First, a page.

Depression Symptoms and Warning Signs 

Are you depressed? Here are some of the signs of depression to look for—and how they can vary according to your age, gender, and other factors. 

What is depression? 

Feeling down from time to time is a normal part of life, but when emotions such as hopelessness and despair take hold and just won’t go away, you may have depression. More than just sadness in response to life’s struggles and setbacks, depression changes how you think, feel, and function in daily activities. It can interfere with your ability to work, study, eat, sleep, and enjoy life. Just trying to get through the day can be overwhelming. 

While some people describe depression as “living in a black hole” or having a feeling of impending doom, others feel lifeless, empty, and apathetic. Men in particular can feel angry and restless. However you experience the problem, left untreated it can become a serious health condition. But it’s important to remember that feelings of helplessness and hopelessness are symptoms of depression—not the reality of your situation. 

No matter how hopeless you feel, you can get better. By recognizing the different symptoms of depression, you can take the first steps to feeling better and overcoming the problem. 

Signs and symptoms 

Depression varies from person to person, but there are some common signs and symptoms. It’s important to remember that these symptoms can be part of life’s normal lows. But the more symptoms you have, the stronger they are, and the longer they’ve lasted—the more likely it is that you’re dealing with depression. 

10 common depression symptoms 

Feelings of helplessness and hopelessness. A bleak outlook—nothing will ever get better and there’s nothing you can do to improve your situation. 

Loss of interest in daily activities. You don’t care anymore about former hobbies, pastimes, social activities, or sex. You’ve lost your ability to feel joy and pleasure. 

Appetite or weight changes. Significant weight loss or weight gain—a change of more than 5% of body weight in a month.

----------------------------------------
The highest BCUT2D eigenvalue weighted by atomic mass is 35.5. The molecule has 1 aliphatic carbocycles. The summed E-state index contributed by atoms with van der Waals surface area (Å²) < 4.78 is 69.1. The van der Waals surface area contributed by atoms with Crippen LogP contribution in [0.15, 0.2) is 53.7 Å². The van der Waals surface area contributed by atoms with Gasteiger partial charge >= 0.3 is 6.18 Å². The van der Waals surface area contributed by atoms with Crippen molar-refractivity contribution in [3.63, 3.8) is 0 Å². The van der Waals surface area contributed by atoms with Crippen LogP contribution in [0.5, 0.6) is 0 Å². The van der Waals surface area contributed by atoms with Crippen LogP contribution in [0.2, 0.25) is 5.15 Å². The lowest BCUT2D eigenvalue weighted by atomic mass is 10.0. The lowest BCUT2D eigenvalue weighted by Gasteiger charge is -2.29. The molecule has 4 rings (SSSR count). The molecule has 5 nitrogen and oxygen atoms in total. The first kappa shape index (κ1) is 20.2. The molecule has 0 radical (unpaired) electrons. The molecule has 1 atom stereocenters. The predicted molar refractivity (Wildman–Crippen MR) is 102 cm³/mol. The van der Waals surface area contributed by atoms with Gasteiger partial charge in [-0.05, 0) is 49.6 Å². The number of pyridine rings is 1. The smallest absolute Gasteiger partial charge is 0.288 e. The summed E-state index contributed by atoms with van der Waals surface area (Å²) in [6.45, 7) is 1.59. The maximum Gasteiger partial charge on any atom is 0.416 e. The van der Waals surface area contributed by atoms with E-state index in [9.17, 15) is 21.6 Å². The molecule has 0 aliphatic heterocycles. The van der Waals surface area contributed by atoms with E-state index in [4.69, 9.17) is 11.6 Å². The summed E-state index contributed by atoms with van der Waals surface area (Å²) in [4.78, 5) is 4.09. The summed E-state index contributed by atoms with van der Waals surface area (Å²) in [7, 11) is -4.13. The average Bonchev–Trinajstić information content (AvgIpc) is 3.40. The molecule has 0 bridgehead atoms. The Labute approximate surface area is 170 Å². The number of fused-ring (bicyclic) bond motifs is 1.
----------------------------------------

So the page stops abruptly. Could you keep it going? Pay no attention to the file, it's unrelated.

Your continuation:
Sleep changes. Either insomnia, especially waking in the early hours of the morning, or oversleeping. 

Anger or irritability. Feeling agitated, restless, or even violent. Your tolerance level is low, your temper short, and everything and everyone gets on your nerves. 

Loss of energy. Feeling fatigued, sluggish, and physically drained. Your whole body may feel heavy, and even small tasks are exhausting or take longer to complete. 

Self-loathing. Strong feelings of worthlessness or guilt. You harshly criticize yourself for perceived faults and mistakes. 

Reckless behavior. You engage in escapist behavior such as substance abuse, compulsive gambling, reckless driving, or dangerous sports. 

Concentration problems. Trouble focusing, making decisions, or remembering things. 

Unexplained aches and pains. An increase in physical complaints such as headaches, back pain, aching muscles, and stomach pain. 

Depression vs. anxiety 

While anxiety and depression are different conditions, they stem from the same biological vulnerability so often go hand-in-hand. Anxiety can both appear as a symptom of depression or it can trigger depression in the first place. In fact, studies suggest that over 40 percent of people with major depression also suffer with an anxiety disorder. 

Some of the symptoms between the two conditions can also look very similar, making it difficult to distinguish between the conditions. Irritability, anger, unexplained aches and pains, and changes in energy, focus, and sleeping patterns can occur in both depression and anxiety. Even the persistent dark, negative thoughts commonly associated with depression can look a lot like the endless worry of anxiety. 

However, there are also some marked differences. While the symptoms of both depression and anxiety can look very different in different people, the following may help to distinguish between the conditions: 

In depression without anxiety, you’re likely to feel sluggish and lifeless with little motivation to do anything. With anxiety, you’re more likely to feel tense and jittery with a racing mind. 

In depression without anxiety, you may feel hopeless and helpless about what you see as an inevitably bleak future. With anxiety, you’re more likely to worry over and over about what the future holds, feeling frightened and nervous but thinking that your worry may hold the key to easing those fears. 

If you recognize symptoms of anxiety co-occurring with your depression, it’s important to seek treatment for both conditions. Since they’re so closely related, a lot of the self-help and treatment options that work for anxiety will also help manage symptoms of depression. 


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